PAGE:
ULTRA BLUE is the fourth Japanese album released by Utada Hikaru. It was her first album after her venture into the American market and her first Japanese studio album in four years. The album proved to be a hit, although it did sell significantly less than her past releases. It peaked at #1 on the Oricon charts and sold over 910,000 copies. Five singles were released prior to the album, with the earliest released in 2003. Every single peaked within the top five and three were number one hits.
Released: June 14, 2006
1. This Is Love
2. Keep Tryin’
4. Nichiyou no Asa (日曜の朝; Sunday Morning)
5. Making Love
6. Dareka no Negai ga Kanau Koro (誰かの願いが叶うころ; When Someone’s Wish Comes True)
8. One Night Magic
9. Kairo (海路; Sea Route)
11. Be My last
12. Eclipse (interlude)
The album opens with the promotional single, This Is Love, which is absolute great song. This pretty much shows the continuation of Utada’s sound since her last album with its synthed-up pop sound. The music is largely focused on synths with a fast-paced beat, but it’s everything tied with that dreamy, yet intense melody that just makes the whole song work. It sounds like a futuristic piece and it is absolutely great. What a way to start things off.
Popping in next is fifth single, Keep Tryin’. This one slows things down, but it still has the same dreamy pop sound with its focus on synths. I didn’t really get into this song that much before, but it has only been the last few years where I can see its appeal. The verses are pretty calming, but it soon builds things up in the pre-chorus. The opening line of the chorus is probably my favourite part of the song as it just has so much punch to it and it is really catchy. Another stellar tune.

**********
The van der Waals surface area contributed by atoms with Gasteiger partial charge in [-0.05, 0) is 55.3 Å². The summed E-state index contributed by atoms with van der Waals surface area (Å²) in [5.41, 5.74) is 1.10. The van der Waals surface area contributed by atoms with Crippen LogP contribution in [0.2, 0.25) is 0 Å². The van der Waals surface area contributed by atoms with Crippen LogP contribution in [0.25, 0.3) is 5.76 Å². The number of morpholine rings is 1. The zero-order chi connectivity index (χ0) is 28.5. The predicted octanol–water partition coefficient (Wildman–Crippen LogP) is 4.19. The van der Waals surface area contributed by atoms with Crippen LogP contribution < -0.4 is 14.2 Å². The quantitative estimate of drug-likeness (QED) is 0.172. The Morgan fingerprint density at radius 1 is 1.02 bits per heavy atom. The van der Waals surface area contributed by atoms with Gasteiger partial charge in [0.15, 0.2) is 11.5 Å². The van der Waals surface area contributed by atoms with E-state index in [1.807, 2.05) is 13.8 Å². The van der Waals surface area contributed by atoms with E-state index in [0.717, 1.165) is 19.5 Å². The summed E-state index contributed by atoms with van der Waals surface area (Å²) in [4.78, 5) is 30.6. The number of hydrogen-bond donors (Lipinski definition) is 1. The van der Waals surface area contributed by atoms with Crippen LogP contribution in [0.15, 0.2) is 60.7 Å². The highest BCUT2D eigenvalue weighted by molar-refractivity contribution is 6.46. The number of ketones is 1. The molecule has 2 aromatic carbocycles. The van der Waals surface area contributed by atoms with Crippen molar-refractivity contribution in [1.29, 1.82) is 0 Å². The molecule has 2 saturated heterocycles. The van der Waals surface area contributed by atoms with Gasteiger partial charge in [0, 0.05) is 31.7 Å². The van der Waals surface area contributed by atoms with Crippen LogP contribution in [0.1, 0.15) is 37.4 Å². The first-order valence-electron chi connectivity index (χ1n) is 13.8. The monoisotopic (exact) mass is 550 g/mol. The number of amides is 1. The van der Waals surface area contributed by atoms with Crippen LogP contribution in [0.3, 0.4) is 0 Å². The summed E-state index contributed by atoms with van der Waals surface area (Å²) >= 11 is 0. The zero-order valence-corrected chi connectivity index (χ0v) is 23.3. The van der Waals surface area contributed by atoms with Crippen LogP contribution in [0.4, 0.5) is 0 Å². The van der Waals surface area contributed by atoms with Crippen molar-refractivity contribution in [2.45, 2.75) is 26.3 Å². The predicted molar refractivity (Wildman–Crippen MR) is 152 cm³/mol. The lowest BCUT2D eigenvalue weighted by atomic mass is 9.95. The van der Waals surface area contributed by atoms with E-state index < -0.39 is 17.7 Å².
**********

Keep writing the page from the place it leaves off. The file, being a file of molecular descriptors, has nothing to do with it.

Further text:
BLUE is probably my favourite song on the album. It continues the sound of the last two songs, but brings a more dramatic tone. The verses are pretty gentle and focus more on the piano and Utada’s voice. However, the chorus is an absolute juggernaut and is effortlessly beautiful. The melody has so many dynamic points to it, where every line gradually builds more intense, which works wonderfully with Utada’s voice. I love this song.
I hadn’t listened to Nichiyou no Asa that much, but there are some really great qualities to it. It brings a bit of that older R&B vibe that Utada used to have, but tried to bring a few of her later sound’s elements into it. It’s actually a Christmas song, which is a bit of an odd surprise, but there are points in that with the bounciness of the piano. It’s a nice way to blend a usual holiday song with a general sound that is not as obviously Christmas. I can see myself listening to it more.
Making Love brings us back to that full-fledged ethereal pop sound and I’m pleasantly surprised. This is another song I didn’t pay much attention to, but it’s a pretty solid tune. It doesn’t quite have the same kind of power the other ones had, but there is a softness to the melody that I really love and that lends itself well to the sparkling music. There is a bit of an odd point in the second half of the song that sort ruins the flow, but the rest of the song is quite beautiful.
One of the album’s oldest songs comes in next. Dareka no Negai ga Kanau Koro is the album’s first full-fledged ballads and it focuses mostly on Utada, a piano and the strings. It sort of sticks out from the other songs on the album because it is more organic in its arrangement, but I think it is a crushingly beautiful song. There is a feeling of sadness that blankets over the whole song and it makes the melody even more emotional. Utada does a beautiful job bringing this feeling out.